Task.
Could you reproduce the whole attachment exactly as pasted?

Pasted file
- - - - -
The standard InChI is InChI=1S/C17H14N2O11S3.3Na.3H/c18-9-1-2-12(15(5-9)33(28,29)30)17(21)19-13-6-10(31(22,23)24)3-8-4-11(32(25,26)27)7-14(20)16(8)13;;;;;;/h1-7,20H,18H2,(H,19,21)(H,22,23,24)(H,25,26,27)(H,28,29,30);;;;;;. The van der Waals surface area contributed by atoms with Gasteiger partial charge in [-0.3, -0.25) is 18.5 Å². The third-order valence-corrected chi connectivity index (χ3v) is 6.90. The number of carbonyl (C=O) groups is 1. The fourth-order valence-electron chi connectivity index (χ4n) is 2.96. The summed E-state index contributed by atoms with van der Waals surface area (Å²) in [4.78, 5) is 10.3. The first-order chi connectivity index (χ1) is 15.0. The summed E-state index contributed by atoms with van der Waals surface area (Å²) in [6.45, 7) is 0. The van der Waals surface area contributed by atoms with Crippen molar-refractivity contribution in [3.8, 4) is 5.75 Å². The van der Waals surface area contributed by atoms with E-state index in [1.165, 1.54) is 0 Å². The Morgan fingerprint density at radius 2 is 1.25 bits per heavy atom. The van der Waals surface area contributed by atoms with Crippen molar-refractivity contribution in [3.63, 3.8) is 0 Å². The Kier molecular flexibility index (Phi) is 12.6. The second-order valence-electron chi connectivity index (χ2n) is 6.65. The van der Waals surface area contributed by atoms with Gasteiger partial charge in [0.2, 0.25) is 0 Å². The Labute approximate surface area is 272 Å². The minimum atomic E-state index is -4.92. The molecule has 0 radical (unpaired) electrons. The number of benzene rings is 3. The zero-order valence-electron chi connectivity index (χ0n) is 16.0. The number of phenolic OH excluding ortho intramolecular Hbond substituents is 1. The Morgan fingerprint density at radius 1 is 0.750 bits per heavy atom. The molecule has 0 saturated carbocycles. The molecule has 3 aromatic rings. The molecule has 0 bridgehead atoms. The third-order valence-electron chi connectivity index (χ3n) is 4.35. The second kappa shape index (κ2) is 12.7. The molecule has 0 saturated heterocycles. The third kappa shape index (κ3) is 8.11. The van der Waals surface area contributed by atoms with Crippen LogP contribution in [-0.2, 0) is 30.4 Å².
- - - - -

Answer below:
The standard InChI is InChI=1S/C17H14N2O11S3.3Na.3H/c18-9-1-2-12(15(5-9)33(28,29)30)17(21)19-13-6-10(31(22,23)24)3-8-4-11(32(25,26)27)7-14(20)16(8)13;;;;;;/h1-7,20H,18H2,(H,19,21)(H,22,23,24)(H,25,26,27)(H,28,29,30);;;;;;. The van der Waals surface area contributed by atoms with Gasteiger partial charge in [-0.3, -0.25) is 18.5 Å². The third-order valence-corrected chi connectivity index (χ3v) is 6.90. The number of carbonyl (C=O) groups is 1. The fourth-order valence-electron chi connectivity index (χ4n) is 2.96. The summed E-state index contributed by atoms with van der Waals surface area (Å²) in [4.78, 5) is 10.3. The first-order chi connectivity index (χ1) is 15.0. The summed E-state index contributed by atoms with van der Waals surface area (Å²) in [6.45, 7) is 0. The van der Waals surface area contributed by atoms with Crippen molar-refractivity contribution in [3.8, 4) is 5.75 Å². The van der Waals surface area contributed by atoms with E-state index in [1.165, 1.54) is 0 Å². The Morgan fingerprint density at radius 2 is 1.25 bits per heavy atom. The van der Waals surface area contributed by atoms with Crippen molar-refractivity contribution in [3.63, 3.8) is 0 Å². The Kier molecular flexibility index (Phi) is 12.6. The second-order valence-electron chi connectivity index (χ2n) is 6.65. The van der Waals surface area contributed by atoms with Gasteiger partial charge in [0.2, 0.25) is 0 Å². The Labute approximate surface area is 272 Å². The minimum atomic E-state index is -4.92. The molecule has 0 radical (unpaired) electrons. The number of benzene rings is 3. The zero-order valence-electron chi connectivity index (χ0n) is 16.0. The number of phenolic OH excluding ortho intramolecular Hbond substituents is 1. The Morgan fingerprint density at radius 1 is 0.750 bits per heavy atom. The molecule has 0 saturated carbocycles. The molecule has 3 aromatic rings. The molecule has 0 bridgehead atoms. The third-order valence-electron chi connectivity index (χ3n) is 4.35. The second kappa shape index (κ2) is 12.7. The molecule has 0 saturated heterocycles. The third kappa shape index (κ3) is 8.11. The van der Waals surface area contributed by atoms with Crippen LogP contribution in [-0.2, 0) is 30.4 Å².